Site Search

Custom Search

Thursday, June 18, 2009

Federal parties back in statistical tie

The two main federal parties are back in a statistical dead heat according to Reuters. A weekly Ekos survey for the CBC television network has the Grits are holding on to a 1.3 per cent lead over the Conservatives: Liberals are at 33.7 per cent, down from 35.0 per cent last week. The Conservatives climbed to 32.4 percent from 30.3 per cent.

The poll was done before PM Stephen Harper and Liberal leader Michael Ignatieff agreed on Wednesday to avert a summer election, and perhaps explains why the chief grit was not exhibiting quite the same level of bravado we’ve been seeing in recent weeks. Nothing like a drop in the polls to cool the ardour for the campaign trail.

These results come after the Liberals had opened up significant leads in Ontario and Quebec, the two provinces in which the next general election will be decided. The current data, however, show neither side could now be sure of winning a federal election, never mind forming a majority.

The fine print: The Ekos survey of 3,422 adults was conducted using a hybrid Internet-telephone research panel between June 10 and June 16 and is considered accurate to within 1.7 percentage points, 19 times out of 20.

You can read more here.

Return to Main page »
© 2009 Russell G. Campbell
All rights reserved.

6 comments — This is a moderated blog and comments will appear when approved. Please don’t resubmit if your comment doesn’t appear immediately, and please do not post material that is obscene, harassing, defamatory, or otherwise objectionable.

  1. A majority is out of the question for any party in the foreseeable future. The Conservatives had the ideal scenario in 2008 and still couldn't pull one off. Two strong mainstream parties and two strong secondary parties means no majorities. We'd need to see either the Liberals or the Tories drop to 70 seats or so, which is hard to imagine. Dion's result last year was pretty much the Liberal floor.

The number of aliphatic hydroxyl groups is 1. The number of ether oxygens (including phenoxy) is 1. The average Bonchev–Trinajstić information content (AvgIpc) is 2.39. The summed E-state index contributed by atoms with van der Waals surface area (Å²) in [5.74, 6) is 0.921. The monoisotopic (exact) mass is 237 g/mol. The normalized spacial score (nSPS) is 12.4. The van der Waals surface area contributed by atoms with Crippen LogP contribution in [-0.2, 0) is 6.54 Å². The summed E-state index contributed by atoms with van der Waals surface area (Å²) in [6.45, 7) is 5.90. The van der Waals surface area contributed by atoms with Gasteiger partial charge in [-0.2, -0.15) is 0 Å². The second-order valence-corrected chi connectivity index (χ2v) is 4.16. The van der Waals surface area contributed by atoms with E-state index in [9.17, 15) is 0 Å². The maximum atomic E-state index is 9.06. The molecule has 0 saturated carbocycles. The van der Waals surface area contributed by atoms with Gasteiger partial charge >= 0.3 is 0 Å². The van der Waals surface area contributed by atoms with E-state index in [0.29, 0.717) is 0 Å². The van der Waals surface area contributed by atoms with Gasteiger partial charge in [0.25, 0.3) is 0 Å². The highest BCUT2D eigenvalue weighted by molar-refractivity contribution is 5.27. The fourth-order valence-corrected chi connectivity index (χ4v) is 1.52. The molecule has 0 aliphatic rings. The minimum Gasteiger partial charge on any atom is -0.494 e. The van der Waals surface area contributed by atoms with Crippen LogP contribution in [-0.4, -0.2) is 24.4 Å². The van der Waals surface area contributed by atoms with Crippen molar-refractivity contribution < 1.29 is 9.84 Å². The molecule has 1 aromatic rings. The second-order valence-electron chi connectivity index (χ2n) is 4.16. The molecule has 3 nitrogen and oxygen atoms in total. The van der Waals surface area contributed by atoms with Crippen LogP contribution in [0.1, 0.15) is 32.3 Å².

ReplyDelete
  2. The poll might be a little hazy in terms of who might win an election, but one thing it points out is clear... There is no country wide Obama-style surge for Iggy. That's for sure.

    ReplyDelete
  3. After years of complaining that I never get called for one of the 6.5 billion polls conducted each year, I finally got called for this on - on my cell too which was a surprise. Anyway, count me as one of the 32.4 that got the answer correct.

    ReplyDelete
  4. The closeness of the polling would certainly explain why Harper is going to such great lengths to pour the pork into Tory ridings with 85% of Nova Scotia stimulus money going to the Tories. Disgusting.

    Conservatives: They're only in it for themselves.

    ReplyDelete
  5. The stimulus projects look pretty well dispersed to me Ted,
    check out the govt interactive website map,
    zoom in on Nova Scotia for details on each project approved by the Premier/municiple gov.

    http://actionplan.gc.ca/eng/map.asp

    In fact, when all is said and done, betcha every one of the 308 ridings get a little grease!
    Yah know, the Cons 308 strategy...

    ReplyDelete
  6. Actually, Wilson, that map has already been shown to be complete spin and very misrepresentative.

    Many journalists have followed through on them and found that they've included pretty much every project that has applied and not just the ones that have been approved.

    The reality is that before the recession the Conservatives were funnelling about 90% of infrastructure money into Tory ridings and they are already clearly and demonstrably doing the same. As shown in the link, 85% of projects in Tory ridings have received approval, whereas 70% of projects in non-Tory ridings have been rejected or not given approval.

    Conservatives: they're just in it for themselves.

    ReplyDelete

ShareThis